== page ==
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Exercise effects in Huntington disease

English title Exercise effects in Huntington disease
Applicant Jung Hans Heinrich
Number 135539
Funding scheme Project funding (Div. I-III)
Research institution Neurologische Klinik Universitätsspital Zürich
Institution of higher education University of Zurich - ZH
Main discipline Neurology, Psychiatry
Start/End 01.10.2011 - 31.12.2014
Approved amount 375'000.00
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All Disciplines (3)

Discipline
Neurology, Psychiatry
Physiology : other topics
Pathophysiology

Keywords (5)

Huntington disease; chorea syndrome; muscle; exercise; respiratory chain function

Lay Summary (English)

Lead
Lay summary

Huntington disease (HD) is an incurable and fatal disorder that affectsdementia decline and cognitive muscle function and leads to . HD was long considered a brain disorder but meanwhile it was shown that HD also affects other tissues such as muscle, leading to muscle wasting. Previous studies suggested that the muscle disorder might be caused by an impaired energy metabolism through mitochondrial dysfunction, which also might also contribute to brain pathology.

In muscle tissue of healthy persons, a protein named PGC 1- a seems to regulate many, if not all of the adaptations of muscle metabolism and mitochondrial biogenesis to chronic endurance training. It was shown that PGC 1- a is reduced in muscle tissue of human HD patients and animal models of HD.

We aim investigating whether endurance exercise has the capability of stabilizing and / or reversing PGC-1a dependent decline of muscle function and structure in HD patients, and whether muscle training ameliorates muscular and cardiovascular function, as well as coordination and cognitive decline in HD. To this end, we will train 20 male HD patients using a 6 months progressive endurance exercise program. In order to compare the size effect of exercise between HD patients and healthy individuals, 20 age-matched healthy males will perform the identical exercise regimen as HD patients.  Before and after the training period, we will assess metabolic and functional data. In addition, we will analyze muscle tissue samples for muscle fiber structure, metabolic phenotype and cellular pathology. Finally, gene and protein expression analyses will be performed on muscle tissue extracts to gain insights into the molecular regulation of training adaptations in HD.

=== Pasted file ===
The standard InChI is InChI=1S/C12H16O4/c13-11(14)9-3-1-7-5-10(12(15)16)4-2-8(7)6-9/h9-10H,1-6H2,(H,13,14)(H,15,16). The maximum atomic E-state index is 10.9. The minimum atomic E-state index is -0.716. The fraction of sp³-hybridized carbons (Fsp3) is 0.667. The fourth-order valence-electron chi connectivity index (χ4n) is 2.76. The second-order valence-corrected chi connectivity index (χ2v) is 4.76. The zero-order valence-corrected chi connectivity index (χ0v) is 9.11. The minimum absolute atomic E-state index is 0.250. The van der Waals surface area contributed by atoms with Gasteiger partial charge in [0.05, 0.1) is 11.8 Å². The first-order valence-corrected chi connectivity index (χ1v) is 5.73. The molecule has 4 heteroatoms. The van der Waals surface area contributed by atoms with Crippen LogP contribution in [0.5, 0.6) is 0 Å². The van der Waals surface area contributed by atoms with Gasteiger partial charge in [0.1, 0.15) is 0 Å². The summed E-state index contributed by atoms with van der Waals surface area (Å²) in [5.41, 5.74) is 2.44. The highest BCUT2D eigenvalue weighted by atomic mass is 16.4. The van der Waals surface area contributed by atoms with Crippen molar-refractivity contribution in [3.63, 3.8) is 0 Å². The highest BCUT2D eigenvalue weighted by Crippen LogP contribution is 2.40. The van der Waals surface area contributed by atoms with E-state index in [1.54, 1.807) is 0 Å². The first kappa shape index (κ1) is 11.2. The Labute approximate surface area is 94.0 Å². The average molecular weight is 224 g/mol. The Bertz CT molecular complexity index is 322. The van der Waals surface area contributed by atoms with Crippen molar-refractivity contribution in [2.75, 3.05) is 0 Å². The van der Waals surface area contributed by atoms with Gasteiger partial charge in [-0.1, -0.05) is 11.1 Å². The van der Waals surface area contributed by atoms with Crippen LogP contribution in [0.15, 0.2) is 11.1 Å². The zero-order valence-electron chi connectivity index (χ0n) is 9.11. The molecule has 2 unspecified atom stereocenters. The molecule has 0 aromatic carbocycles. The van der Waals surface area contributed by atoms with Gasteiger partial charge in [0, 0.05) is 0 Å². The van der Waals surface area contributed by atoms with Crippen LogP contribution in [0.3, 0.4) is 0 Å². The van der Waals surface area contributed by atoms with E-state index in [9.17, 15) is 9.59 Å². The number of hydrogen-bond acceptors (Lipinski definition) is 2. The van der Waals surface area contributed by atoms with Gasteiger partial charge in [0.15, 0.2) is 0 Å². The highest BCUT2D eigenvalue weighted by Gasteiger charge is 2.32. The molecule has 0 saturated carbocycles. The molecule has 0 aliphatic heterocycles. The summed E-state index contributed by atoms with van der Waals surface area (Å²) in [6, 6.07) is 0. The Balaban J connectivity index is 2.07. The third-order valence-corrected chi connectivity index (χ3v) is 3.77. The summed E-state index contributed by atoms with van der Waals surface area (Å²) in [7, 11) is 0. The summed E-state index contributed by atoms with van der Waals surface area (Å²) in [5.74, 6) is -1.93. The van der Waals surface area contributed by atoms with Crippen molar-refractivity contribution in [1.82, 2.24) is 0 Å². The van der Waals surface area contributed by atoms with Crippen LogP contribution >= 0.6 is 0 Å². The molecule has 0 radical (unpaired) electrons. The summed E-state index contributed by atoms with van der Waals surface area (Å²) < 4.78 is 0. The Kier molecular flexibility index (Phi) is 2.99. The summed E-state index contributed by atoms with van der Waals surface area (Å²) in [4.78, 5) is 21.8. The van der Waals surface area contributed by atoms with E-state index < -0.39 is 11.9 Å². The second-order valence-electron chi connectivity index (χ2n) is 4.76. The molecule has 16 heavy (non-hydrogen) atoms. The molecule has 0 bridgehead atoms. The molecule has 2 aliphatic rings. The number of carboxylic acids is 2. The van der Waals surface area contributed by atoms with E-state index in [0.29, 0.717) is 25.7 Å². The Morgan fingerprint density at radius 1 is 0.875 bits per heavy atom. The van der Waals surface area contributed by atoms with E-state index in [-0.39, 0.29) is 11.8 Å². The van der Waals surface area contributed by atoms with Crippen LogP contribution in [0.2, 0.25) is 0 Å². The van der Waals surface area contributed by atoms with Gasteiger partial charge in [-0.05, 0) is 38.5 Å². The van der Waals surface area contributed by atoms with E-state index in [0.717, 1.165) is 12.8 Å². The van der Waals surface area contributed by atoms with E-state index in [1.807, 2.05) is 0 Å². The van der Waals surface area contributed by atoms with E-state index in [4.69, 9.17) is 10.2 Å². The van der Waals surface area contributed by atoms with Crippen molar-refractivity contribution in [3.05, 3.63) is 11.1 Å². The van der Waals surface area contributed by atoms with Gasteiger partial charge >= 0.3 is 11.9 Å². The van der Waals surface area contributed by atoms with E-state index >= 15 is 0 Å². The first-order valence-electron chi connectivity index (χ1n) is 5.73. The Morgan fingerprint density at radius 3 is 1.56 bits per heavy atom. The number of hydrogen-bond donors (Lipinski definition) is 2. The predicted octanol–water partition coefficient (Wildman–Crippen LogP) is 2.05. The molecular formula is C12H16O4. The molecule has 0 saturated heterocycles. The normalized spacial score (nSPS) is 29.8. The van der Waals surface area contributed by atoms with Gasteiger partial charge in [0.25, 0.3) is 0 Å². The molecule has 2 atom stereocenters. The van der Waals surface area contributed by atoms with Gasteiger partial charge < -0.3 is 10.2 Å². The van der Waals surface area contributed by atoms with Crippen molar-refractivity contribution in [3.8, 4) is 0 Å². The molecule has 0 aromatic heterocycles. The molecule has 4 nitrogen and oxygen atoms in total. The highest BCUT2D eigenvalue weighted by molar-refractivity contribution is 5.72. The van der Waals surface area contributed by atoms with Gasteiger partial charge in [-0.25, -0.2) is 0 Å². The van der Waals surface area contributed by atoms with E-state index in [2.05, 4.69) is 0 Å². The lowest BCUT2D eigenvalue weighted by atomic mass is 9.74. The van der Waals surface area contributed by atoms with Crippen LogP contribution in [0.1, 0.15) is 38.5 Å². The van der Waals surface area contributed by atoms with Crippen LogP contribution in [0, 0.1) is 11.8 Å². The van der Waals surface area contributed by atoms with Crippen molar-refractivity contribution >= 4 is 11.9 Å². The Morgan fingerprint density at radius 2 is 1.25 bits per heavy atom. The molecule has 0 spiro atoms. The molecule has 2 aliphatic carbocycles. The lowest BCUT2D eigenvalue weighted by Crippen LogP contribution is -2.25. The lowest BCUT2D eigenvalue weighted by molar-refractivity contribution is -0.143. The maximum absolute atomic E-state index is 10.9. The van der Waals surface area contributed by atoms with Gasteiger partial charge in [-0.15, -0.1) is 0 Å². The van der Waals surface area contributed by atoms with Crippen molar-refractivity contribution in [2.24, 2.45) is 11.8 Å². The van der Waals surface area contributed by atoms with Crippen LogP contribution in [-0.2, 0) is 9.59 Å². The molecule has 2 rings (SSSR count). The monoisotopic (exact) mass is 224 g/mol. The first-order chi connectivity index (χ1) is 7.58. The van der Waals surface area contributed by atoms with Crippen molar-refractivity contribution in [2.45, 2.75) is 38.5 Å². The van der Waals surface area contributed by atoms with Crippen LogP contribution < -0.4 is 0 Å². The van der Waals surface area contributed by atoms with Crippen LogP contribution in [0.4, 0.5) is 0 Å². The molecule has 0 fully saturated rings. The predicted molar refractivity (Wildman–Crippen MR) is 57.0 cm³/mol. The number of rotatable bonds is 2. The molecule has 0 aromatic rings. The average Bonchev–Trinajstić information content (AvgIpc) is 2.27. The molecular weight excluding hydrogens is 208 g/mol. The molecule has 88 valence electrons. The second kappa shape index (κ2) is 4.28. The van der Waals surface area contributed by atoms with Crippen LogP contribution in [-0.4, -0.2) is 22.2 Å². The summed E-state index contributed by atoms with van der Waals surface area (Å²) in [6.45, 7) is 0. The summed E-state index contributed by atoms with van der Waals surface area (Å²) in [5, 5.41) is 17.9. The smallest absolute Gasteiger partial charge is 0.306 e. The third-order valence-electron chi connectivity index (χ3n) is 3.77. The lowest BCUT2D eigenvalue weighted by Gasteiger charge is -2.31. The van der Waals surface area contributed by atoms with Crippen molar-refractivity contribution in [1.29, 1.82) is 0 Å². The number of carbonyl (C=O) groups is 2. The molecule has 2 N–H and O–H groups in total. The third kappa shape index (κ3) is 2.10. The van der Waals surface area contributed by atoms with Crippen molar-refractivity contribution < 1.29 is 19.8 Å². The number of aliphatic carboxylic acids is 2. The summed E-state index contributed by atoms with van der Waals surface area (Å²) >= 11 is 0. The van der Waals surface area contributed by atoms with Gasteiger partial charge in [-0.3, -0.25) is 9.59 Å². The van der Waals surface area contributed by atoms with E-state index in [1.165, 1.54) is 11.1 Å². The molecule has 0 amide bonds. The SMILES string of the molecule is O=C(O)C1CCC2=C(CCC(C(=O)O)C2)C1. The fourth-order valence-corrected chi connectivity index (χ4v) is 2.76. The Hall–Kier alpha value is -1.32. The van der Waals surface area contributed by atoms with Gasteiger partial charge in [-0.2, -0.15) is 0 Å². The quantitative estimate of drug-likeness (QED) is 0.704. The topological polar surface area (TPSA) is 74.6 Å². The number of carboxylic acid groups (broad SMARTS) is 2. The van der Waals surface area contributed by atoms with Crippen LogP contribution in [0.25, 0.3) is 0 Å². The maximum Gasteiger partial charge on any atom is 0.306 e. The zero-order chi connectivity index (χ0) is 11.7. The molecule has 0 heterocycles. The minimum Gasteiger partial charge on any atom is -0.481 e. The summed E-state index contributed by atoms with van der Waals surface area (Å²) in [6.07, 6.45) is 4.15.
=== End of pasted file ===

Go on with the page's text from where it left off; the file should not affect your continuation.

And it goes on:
Direct link to Lay Summary Last update: 21.02.2013

Responsible applicant and co-applicants

Employees

Publications

Publication
Effects of endurance training on skeletal muscle mitochondrial function in Huntington disease patients
Mueller Sandro Manuel, Gehrig Saskia Maria, Petersen Jens A., Frese Sebastian, Mihaylova Violeta, Ligon-Auer Maria, Khmara Natalia, Nuoffer Jean-Marc, Schaller André, Lundby Carsten, Toigo Marco, Jung Hans H. (2017), Effects of endurance training on skeletal muscle mitochondrial function in Huntington disease patients, in Orphanet Journal of Rare Diseases, 12(1), 184-184.
Skeletal muscle characteristics and mitochondrial function in Huntington's disease patientsSkeletal Muscle in Huntington's Disease
Gehrig Saskia Maria, Petersen Jens A., Frese Sebastian, Mueller Sandro Manuel, Mihaylova Violeta, Ligon-Auer Maria, Lundby Carsten, Toigo Marco, Jung Hans H. (2017), Skeletal muscle characteristics and mitochondrial function in Huntington's disease patientsSkeletal Muscle in Huntington's Disease, in Movement Disorders, 32(8), 1258-1259.
Exercise effects in Huntington disease
Frese Sebastian, Petersen Jens A., Ligon-Auer Maria, Mueller Sandro Manuel, Mihaylova Violeta, Gehrig Saskia M., Kana Veronika, Rushing Elisabeth J., Unterburger Evelyn, Kägi Georg, Burgunder Jean-Marc, Toigo Marco, Jung Hans H. (2017), Exercise effects in Huntington disease, in Journal of Neurology, 264(1), 32-39.

Collaboration

Group / person Country
Types of collaboration
PD Dr. G. Kägi, Klinik für Neurologie, Kantonsspital St. Gallen Switzerland (Europe)
- in-depth/constructive exchanges on approaches, methods or results
PD Dr. J.M. Nuoffer, Institut für Klinische Chemie, Universitätsspital Bern Switzerland (Europe)
- in-depth/constructive exchanges on approaches, methods or results
- Publication
- Research Infrastructure
Prof. Dr. C. Lundby, Institute of Physiology, University of Zürich Switzerland (Europe)